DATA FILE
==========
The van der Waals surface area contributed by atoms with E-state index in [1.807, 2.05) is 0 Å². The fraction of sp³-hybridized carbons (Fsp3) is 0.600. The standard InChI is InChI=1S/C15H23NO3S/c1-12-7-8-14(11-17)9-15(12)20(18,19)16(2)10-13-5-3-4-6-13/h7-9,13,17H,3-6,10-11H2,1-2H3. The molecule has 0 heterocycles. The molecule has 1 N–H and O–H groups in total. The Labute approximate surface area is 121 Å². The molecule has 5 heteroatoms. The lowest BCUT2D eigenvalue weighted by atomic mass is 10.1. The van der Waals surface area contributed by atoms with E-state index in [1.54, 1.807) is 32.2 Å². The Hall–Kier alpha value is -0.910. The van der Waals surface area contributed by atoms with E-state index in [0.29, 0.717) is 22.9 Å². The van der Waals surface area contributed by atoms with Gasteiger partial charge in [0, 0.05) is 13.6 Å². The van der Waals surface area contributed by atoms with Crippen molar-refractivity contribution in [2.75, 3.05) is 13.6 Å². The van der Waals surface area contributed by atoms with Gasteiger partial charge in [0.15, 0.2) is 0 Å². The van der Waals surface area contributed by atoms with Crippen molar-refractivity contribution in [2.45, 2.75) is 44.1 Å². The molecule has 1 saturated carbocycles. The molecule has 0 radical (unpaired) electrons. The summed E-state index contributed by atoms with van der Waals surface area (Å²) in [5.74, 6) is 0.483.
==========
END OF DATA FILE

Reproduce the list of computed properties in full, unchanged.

The van der Waals surface area contributed by atoms with E-state index in [1.807, 2.05) is 0 Å². The fraction of sp³-hybridized carbons (Fsp3) is 0.600. The standard InChI is InChI=1S/C15H23NO3S/c1-12-7-8-14(11-17)9-15(12)20(18,19)16(2)10-13-5-3-4-6-13/h7-9,13,17H,3-6,10-11H2,1-2H3. The molecule has 0 heterocycles. The molecule has 1 N–H and O–H groups in total. The Labute approximate surface area is 121 Å². The molecule has 5 heteroatoms. The lowest BCUT2D eigenvalue weighted by atomic mass is 10.1. The van der Waals surface area contributed by atoms with E-state index in [1.54, 1.807) is 32.2 Å². The Hall–Kier alpha value is -0.910. The van der Waals surface area contributed by atoms with E-state index in [0.29, 0.717) is 22.9 Å². The van der Waals surface area contributed by atoms with Gasteiger partial charge in [0, 0.05) is 13.6 Å². The van der Waals surface area contributed by atoms with Crippen molar-refractivity contribution in [2.75, 3.05) is 13.6 Å². The van der Waals surface area contributed by atoms with Gasteiger partial charge in [0.15, 0.2) is 0 Å². The van der Waals surface area contributed by atoms with Crippen molar-refractivity contribution in [2.45, 2.75) is 44.1 Å². The molecule has 1 saturated carbocycles. The molecule has 0 radical (unpaired) electrons. The summed E-state index contributed by atoms with van der Waals surface area (Å²) in [5.74, 6) is 0.483.